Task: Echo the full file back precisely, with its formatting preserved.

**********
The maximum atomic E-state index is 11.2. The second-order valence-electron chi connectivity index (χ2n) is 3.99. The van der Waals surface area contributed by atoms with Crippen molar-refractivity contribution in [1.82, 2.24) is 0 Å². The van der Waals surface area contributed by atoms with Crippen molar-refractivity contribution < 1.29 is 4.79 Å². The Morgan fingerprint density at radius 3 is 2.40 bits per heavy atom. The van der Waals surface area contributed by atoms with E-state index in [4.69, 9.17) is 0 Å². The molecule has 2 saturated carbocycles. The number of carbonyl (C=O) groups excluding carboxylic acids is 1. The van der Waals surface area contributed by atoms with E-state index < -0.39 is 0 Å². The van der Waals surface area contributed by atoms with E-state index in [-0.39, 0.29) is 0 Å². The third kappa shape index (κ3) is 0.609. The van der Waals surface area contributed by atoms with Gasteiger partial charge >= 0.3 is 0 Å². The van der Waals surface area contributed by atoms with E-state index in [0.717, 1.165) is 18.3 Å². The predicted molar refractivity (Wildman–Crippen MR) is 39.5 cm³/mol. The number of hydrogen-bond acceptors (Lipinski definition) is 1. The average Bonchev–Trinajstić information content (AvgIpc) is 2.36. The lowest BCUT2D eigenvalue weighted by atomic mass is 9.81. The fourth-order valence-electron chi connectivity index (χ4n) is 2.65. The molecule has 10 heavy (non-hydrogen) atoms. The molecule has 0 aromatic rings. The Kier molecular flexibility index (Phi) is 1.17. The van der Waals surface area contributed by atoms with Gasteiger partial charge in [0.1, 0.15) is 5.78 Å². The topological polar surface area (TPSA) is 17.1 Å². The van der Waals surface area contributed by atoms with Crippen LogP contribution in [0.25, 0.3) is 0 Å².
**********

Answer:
The maximum atomic E-state index is 11.2. The second-order valence-electron chi connectivity index (χ2n) is 3.99. The van der Waals surface area contributed by atoms with Crippen molar-refractivity contribution in [1.82, 2.24) is 0 Å². The van der Waals surface area contributed by atoms with Crippen molar-refractivity contribution < 1.29 is 4.79 Å². The Morgan fingerprint density at radius 3 is 2.40 bits per heavy atom. The van der Waals surface area contributed by atoms with E-state index in [4.69, 9.17) is 0 Å². The molecule has 2 saturated carbocycles. The number of carbonyl (C=O) groups excluding carboxylic acids is 1. The van der Waals surface area contributed by atoms with E-state index < -0.39 is 0 Å². The van der Waals surface area contributed by atoms with E-state index in [-0.39, 0.29) is 0 Å². The third kappa shape index (κ3) is 0.609. The van der Waals surface area contributed by atoms with Gasteiger partial charge >= 0.3 is 0 Å². The van der Waals surface area contributed by atoms with E-state index in [0.717, 1.165) is 18.3 Å². The predicted molar refractivity (Wildman–Crippen MR) is 39.5 cm³/mol. The number of hydrogen-bond acceptors (Lipinski definition) is 1. The average Bonchev–Trinajstić information content (AvgIpc) is 2.36. The lowest BCUT2D eigenvalue weighted by atomic mass is 9.81. The fourth-order valence-electron chi connectivity index (χ4n) is 2.65. The molecule has 10 heavy (non-hydrogen) atoms. The molecule has 0 aromatic rings. The Kier molecular flexibility index (Phi) is 1.17. The van der Waals surface area contributed by atoms with Gasteiger partial charge in [0.1, 0.15) is 5.78 Å². The topological polar surface area (TPSA) is 17.1 Å². The van der Waals surface area contributed by atoms with Crippen LogP contribution in [0.25, 0.3) is 0 Å².